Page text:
But many in Bahrain still boiled down their discontent to a cry for economic justice as well — saying the Sunni rulers control the privileges and opportunities and the Shiite majority struggles with what's left over and are effectively blackballed from important state jobs.

"I demand what every Bahraini should have: a job and a house," said student Iftikhar Ali, 27, who joined the crowds in the seaside Pearl Square. "I believe in change."

[In no way is he asking too much - a house and a job ... and Ali is ... from where?]

Protesters quickly renamed it "Nation's Square" and erected banners such as "Peaceful" that were prominent in Cairo's Tahrir Square. Many waved Bahraini flags and chanted: "No Sunnis, no Shiites. We are all Bahrainis."  [I could chant peace, love, and free love - doesn't mean I believe in any or all of those - I can chant, especially if it gets me what I want.]

Others set up tents and distributed tea and kabobs for those planning to spend the night under one of the city's landmarks: a nearly 300-foot (90-meter) monument cradling a giant white pearl-shaped ball that symbolizes the country's heritage as a pearl diving center.

Someone used stones to spell out the message in Arabic: "The real criminals are the royal family."

There is no direct call to bring down the king, whose family has ruled Bahrain for more than two centuries. But he is suddenly under unprecedented pressure to make serious changes in how the country is run.

The key demands — listed on a poster erected in the square — included the release of all political prisoners, more jobs and housing, an elected Cabinet and the replacement of the longtime prime minister, Sheik Khalifa bin Salman Al Khalifa.

Even the security forces they have battled represent something more than just state-backed muscle.

Bahrain's leaders have for years granted citizenship to Sunnis from across the region to expand their base of loyalists and try to gain demographic ground against Shiites, about 70 percent of the population of some 500,000. Many of the Sunnis — Jordanians, Syrians and others — receive police jobs or other security-related posts.

In a clear sign of concern over the widening crisis, King Hamad bin Isa Al Khalifa went on nationwide TV to offer condolences for the deaths, pledge an investigation into the killings and promising to push ahead with promised reforms, which include loosening state controls on the media and Internet.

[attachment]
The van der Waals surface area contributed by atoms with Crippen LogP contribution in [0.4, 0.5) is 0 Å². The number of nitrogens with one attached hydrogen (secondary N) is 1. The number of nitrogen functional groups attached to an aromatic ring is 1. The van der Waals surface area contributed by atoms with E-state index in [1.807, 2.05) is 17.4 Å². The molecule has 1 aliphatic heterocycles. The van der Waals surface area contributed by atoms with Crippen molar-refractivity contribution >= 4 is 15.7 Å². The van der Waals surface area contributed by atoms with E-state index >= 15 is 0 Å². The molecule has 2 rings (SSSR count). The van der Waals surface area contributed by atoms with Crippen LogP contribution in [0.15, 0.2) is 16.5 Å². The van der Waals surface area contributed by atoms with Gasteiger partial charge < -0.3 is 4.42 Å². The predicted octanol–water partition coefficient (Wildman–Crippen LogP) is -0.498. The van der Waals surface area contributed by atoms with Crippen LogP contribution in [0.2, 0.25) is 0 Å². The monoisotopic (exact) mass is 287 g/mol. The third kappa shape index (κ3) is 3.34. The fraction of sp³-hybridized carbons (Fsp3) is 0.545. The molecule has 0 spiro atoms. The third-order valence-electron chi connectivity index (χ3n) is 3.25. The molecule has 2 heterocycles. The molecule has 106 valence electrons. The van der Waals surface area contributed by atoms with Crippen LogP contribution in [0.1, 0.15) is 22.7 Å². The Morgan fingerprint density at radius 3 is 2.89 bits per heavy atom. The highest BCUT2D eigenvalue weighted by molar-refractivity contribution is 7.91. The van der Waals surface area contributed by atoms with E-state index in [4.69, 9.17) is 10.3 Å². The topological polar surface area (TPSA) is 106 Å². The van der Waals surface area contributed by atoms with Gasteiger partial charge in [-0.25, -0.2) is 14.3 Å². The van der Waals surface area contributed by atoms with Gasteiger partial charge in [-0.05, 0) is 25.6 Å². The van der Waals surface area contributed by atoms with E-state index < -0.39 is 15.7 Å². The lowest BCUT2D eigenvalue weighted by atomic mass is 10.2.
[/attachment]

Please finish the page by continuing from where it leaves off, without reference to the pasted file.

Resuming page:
"We extend our condolences to the parents of the dear sons who died yesterday and today. We pray that they are inspired by the Almighty's patience, solace and tranquility," said the king, who had previously called for an emergency Arab summit to discuss the growing unrest.

Bahrain is one of the most politically volatile nations in the Middle East's wealthiest corner despite having one of the few elected parliaments and some of the most robust civil society groups.

The nation's Shiites have long complained of discrimination. A crackdown on perceived dissent last year touched off weeks of riots and clashes in Shiite villages, and an ongoing trial in Bahrain accuses 25 Shiites of plotting against the leadership. The detainees allege they have been tortured behind bars.

Bahrain is also an economic weakling compared with the staggering energy riches of Gulf neighbors such as Saudi Arabia and Qatar, which can afford far more generous social benefits. Bahrain's oil reserves are small and its role as the region's international financial hub have been greatly eclipsed by Dubai.

In Geneva, a statement by the U.N. High Commissioner for Human Rights Navi Pillay called on Bahrain to "curb the excesses" of security forces.

"Too many peaceful protesters have recently been killed across the Middle East and North Africa," Pillay said.

The deaths also brought sharp denunciations from the largest Shiite political bloc, Al Wefaq, which suspended its participation in parliament, and could threaten the nation's gradual pro-democracy reforms that have given Shiites a greater political voice. The group has 18 seats in the 40-member chamber.

The second day of turmoil began after police tried to disperse up to 10,000 mourners gathering at a hospital parking lot to begin a funeral procession for Ali Abdulhadi Mushaima, 21, who died in Monday's marches.

Officials at Bahrain's Salmaniya Medical Complex said a 31-year-old man, Fadhel Salman Matrook, became the second fatality when he died of injuries from birdshot fired during the melee in the hospital's parking lot. The officials spoke on condition of anonymity because they were not allowed to speak to journalists.

A statement from Bahrain's interior minister, Lt. Gen. Rashid bin Abdulla Al Khalifa, expressed "sincere condolences and deep sympathy" to Mushaima's family. He expanded on the king's pledge: stressing that the deaths will be investigated and charges would be filed if authorities determined excessive force was used against the protesters.

But that's unlikely to appease the protesters. In the past week, Bahrain's rulers have tried to defuse calls for reform by promising nearly $2,700 for each family and pledging to loosen state controls on the media.


Make Mine Freedom - 1948

American Form of Government

Who's on First? Certainly isn't the Euro.